As we usher the beautiful days of spring, you could be thinking of cleaning your closet, scrubbing the floor, shampooing the carpet, donating some and throwing away some unneeded items and rearranging your living spaces. It’s also a great time to put some attention to your one and only body.
There is a certain sense of accomplishment and therapeutic relief when things are where they are supposed to be and healthy air is flowing freely. Just like a house, your body and mind can also become cluttered.
Let’s start with your body. The winter months may have rendered you inactive and the holiday eating consequences are still evident in the spring. Unwanted molecules and waste products can still be in your liver, kidneys and intestines. If you are taking routine medications daily, these organs are really hammered. These excretory organs need some spring-cleaning.
You can start with drinking plenty of fluids. If you are not pregnant and do not have serious medical conditions, a day or two on water, herbal teas and fruit juices will not harm you. Drink at least eight glasses a day. After a couple of days, introduce some solids but stick to a vegetarian diet for a few more days. Green vegetables are particularly cleansing. When you do this, make sure you get plenty of rest. Sleep is an important component of the rejuvenation process.
Do you have too much on your mind? You may be thinking of the past and worrying about the future too much. You may even worry about situations that may never happen. If your thoughts are a mess, your effectiveness to be productive is stunted. You literally have thousands of things to do, but can never accomplish one. Ask yourself these questions:
• What am I really worried about? Name your worry. Sometimes just clearly identifying it is half the battle. Avoiding and sweeping it under the rug just adds to the clutter.
• Am I worried about something I can’t control? If the answer is yes, let it be! Travel with the least resistance. Don’t worry about the rain if you have an umbrella in the car.
• Am I afraid of failure? This one needs some deep assessment. Fear of failure is often times deep rooted. Identify and welcome it. Failure is the first step to success.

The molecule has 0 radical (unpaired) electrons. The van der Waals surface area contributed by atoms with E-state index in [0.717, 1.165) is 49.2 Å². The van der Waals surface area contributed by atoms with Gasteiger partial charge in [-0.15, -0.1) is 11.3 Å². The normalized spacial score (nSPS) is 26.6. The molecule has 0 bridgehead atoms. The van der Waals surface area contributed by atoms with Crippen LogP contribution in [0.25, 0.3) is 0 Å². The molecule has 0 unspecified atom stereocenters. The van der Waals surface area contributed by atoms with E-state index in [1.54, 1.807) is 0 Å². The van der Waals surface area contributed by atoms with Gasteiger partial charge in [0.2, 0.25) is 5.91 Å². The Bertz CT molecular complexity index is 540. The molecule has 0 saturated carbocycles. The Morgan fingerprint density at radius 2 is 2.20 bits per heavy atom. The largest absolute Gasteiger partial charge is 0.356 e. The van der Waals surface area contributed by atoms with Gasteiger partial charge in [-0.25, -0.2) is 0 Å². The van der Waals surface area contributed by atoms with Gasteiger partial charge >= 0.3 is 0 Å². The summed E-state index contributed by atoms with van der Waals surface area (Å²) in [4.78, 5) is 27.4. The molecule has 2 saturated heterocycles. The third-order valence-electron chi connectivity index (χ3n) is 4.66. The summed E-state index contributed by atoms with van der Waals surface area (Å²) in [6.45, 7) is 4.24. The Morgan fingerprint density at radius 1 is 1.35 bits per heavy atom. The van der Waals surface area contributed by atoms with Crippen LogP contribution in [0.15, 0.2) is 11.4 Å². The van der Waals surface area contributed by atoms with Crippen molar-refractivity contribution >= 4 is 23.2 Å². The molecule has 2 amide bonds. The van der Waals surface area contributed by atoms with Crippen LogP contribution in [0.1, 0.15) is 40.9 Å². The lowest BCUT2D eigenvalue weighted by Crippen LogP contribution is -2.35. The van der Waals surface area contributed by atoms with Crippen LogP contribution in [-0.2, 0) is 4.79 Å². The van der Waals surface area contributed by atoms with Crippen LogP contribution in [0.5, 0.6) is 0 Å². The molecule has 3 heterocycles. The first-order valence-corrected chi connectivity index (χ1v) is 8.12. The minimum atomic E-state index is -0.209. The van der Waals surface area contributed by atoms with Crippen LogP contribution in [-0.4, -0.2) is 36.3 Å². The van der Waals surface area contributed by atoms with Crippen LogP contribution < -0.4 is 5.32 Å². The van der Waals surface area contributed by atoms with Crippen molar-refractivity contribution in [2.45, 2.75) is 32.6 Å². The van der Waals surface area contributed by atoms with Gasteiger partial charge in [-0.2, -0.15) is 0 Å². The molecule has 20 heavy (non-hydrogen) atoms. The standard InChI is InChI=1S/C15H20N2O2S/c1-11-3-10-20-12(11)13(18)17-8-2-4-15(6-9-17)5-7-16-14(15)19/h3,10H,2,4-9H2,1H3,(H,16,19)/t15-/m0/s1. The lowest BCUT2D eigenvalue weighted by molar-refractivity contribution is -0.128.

• How much time should I really spend worrying about it? I personally give myself five minutes to worry about something. If I can do something about it, I implement. If it’s out of my control, I let it be. There are other things I can focus on.
• What good is worrying going to do? If it doesn’t do you any good worrying about something, why bother? Move on. Worry is not going to fix anything. If you are worried about your finances, do something about it — don’t just worry about it.
Take a deep breath. Repeat ten more times and cycle the air slowly. Ample oxygen supply to your brain will help with clarity of purpose. It will also help you relax. Write down deadlines, due dates, plans and promises that is cluttering your mind. Throw away clutters that belong to someone else. Cross it out. Review your list and prioritize or just pick one. Focus your attention on the one you picked and don’t think of anything else until you’ve accomplished it. Cross it out and on to the next task, and so on and so forth.
Live in the moment. Remorse of the past is good for learning purposes, but you should not live your life in the past. The past is done, over with. Learn from your experiences and don’t make the same mistakes. Treasure the memories but don’t let it clutter your mind. Prepare for the future but do not worry yourself to death. The future will come whether you worry or not. Live in the moment. What you do now, will determine the future. Save now and reap the rewards later.
Live healthy now and enjoy an active strong body in your older years. Be mindful of the present and savor the experience. Choose to focus on the quality of your awareness. You can easily miss a clue if you neglect to pay attention. True peace of mind comes from the inside, irrelevant of surrounding circumstances. I always say, you can’t control what is going on around you, but you can certainly control your response. In fact, that’s the only thing you can do. Trying to control everything is a sure source of clutter.